(BOSTON) – When it comes to resilience in the face of the climate crisis, Representative Meschino’s (D-Hull) focus is forward, stressing the importance of public health and environmental justice as a lens for transportation policy. Internal combustion engine (ICE) vehicles cause 43% of Massachusetts’ carbon emissions and contribute to both climate change and local air pollution. Strong transportation policy supports Massachusetts economic recovery and is a means for reducing carbon emissions, mitigating harm to the environment, and protecting public health. The importance of such measures is magnified by the current public health crisis—the pandemic.
However, just as the Baker Administration has proceeded further in reopening the Massachusetts economy, the MBTA has begun outlining plans to reduce or potential eliminate service in response to low ridership during the pandemic. The stated intention is to evaluate all routes on two axes: the degree to which a population serviced by the route is transit-critical and the likelihood of high ridership on the route. A transit-critical population is one with less access to automobiles and with a larger proportion of individuals of color. Those routes servicing transit-critical populations and with the likelihood of high ridership will be given comparable or increased service compared to pre-pandemic ridership. Routes without transit-critical populations and without high ridership will be subject to cuts. While the intention to use a social justice lens should be applauded, in reality, these metrics fall short on both social and environmental justice.
The MBTA would be well advised to consider a broader policy framework of environmental justice when evaluation changes to service. One example demonstrating this is the commute into Boston from the South Shore. The major roadway into Boston is the Southeast Expressway, and it passes through environmental justice communities. The vast majority of cars on this route are ICE vehicles. With MBTA ferry and commuter rail service cuts, even more commuters will be pushed to drive to work. The increased traffic volume will lead to more congestion, carbon emissions, and pollution, all negatively impacting the communities lining the highway.
It should not be this way; in fact, the Greenbush Commuter Rail line was rebuilt as a mitigation project for the “Big Dig,” which spiked carbon emissions because reconstruction of the Southeast Expressway and Central Artery put more cars on the road. Service cuts to the Greenbush line, other commuter rail services, and ferries compromise economic recovery and ignore social and environmental justice.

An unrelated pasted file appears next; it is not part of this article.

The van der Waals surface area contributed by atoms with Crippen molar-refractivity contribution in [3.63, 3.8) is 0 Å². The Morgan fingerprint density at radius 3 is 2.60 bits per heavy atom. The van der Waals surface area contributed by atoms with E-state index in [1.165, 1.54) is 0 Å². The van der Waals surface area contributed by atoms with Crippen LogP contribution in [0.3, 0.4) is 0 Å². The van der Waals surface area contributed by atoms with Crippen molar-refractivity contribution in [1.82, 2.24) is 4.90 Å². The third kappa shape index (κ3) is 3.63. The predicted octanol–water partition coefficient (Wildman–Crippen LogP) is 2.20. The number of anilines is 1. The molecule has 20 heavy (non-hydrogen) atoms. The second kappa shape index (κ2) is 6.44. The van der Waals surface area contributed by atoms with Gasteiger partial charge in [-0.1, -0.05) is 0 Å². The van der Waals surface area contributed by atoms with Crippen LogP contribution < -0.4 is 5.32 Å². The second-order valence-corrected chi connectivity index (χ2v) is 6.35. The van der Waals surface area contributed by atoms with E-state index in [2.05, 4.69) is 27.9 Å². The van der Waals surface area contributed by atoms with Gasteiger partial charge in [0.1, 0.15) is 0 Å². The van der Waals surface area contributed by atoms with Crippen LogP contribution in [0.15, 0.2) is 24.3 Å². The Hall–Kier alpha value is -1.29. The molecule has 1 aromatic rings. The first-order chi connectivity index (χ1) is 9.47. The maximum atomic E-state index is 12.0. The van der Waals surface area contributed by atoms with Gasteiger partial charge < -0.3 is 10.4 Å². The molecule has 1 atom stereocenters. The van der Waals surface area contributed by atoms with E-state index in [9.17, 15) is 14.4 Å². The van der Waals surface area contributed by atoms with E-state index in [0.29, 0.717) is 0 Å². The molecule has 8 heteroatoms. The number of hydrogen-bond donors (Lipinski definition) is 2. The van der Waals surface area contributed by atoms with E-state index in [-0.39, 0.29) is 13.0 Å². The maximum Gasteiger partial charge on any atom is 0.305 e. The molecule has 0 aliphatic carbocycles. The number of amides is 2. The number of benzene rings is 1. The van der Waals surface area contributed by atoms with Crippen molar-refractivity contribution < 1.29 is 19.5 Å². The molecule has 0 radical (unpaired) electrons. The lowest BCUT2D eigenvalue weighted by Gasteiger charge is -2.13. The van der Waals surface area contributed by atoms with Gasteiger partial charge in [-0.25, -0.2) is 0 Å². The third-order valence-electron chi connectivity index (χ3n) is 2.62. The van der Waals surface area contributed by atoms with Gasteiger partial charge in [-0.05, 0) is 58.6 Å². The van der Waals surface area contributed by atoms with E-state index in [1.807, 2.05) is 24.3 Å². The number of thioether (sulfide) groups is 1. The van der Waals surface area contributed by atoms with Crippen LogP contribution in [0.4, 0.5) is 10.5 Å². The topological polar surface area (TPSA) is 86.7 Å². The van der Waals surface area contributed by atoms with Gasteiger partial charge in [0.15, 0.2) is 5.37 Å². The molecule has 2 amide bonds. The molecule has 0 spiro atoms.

“Every person on the ferry and on the commuter rail is one less car on Route 3,” said Representative Meschino, referring to the heavily trafficked highway into Boston from the South Shore. “Route 3 travels directly through environmental justice communities, as do many other high-capacity roadways. Maintaining service on the ferry, the commuter rail, and other MBTA lines gets people to work without further subjecting vulnerable communities to increased air pollution.”
The MBTA ferry at Hull’s Pemberton Point. Ferry service is a critical component of many Hull residents’ commute to the city of Boston and reduces traffic on the Southeast Expressway.
With environmental justice in mind, Representative Meschino is looking to the future of transportation in the Bay State. She joined her colleagues by voting for a $18.28 billion transportation bond bill in March 5, 2020, dedicated to maintaining and improving the Commonwealth’s roads, bridges, and public transportation systems. The legislation, An Act authorizing and accelerating transportation investment, ensures that Massachusetts invests in large-scale transportation capital and improvement projects, municipal road and bridge projects, commuter rail parking facilities, and regional transportation authorities, as well as in programs aimed at reducing congestion and improving air quality.
Representative Meschino voted for GreenWorks, a bill providing $1.3 billion in bonds for the construction of climate adaptation and mitigation measures, including repairs and upgrades to bridges and roadways, and funding for projects such as the electrification of municipal fleets. For years, she has supported local planning initiatives to assess local infrastructure and identify needs. Just this session, her 2050 Roadmap bill was passed by the House, which would regulate transportation emissions pursuant to the Global Warming Solutions Act. Investing in transportation infrastructure is one of her major priorities and protecting public transit from service cuts is one facet of that.
“Our economic vitality depends on our building transportation networks that meet our future needs,” explained Representative Meschino. “I am fighting for increased boat, rail and bus services because I know these are essential for reducing greenhouse gas (GHG) emissions and mitigating climate change. Investments in transportation should focus on de-carbonizing our networks and increasing public transit.”
Representative Meschino sees lessons in the two major forces at work today—climate change and the pandemic—to make increased investment in transportation a critical component of the Commonwealth’s healthy future. The MBTA should seek to boost transit ridership as a way to support the reopening of the Massachusetts economy, reduce GHG emissions, and decrease local air pollution along major highways. The pandemic offers time for infrastructure investments that repair, increase efficiency, and expand services of transit. These disruptions together offer the Legislature a change to reorganize around commitments to environmental justice and redesign the future of clean transportation in Massachusetts.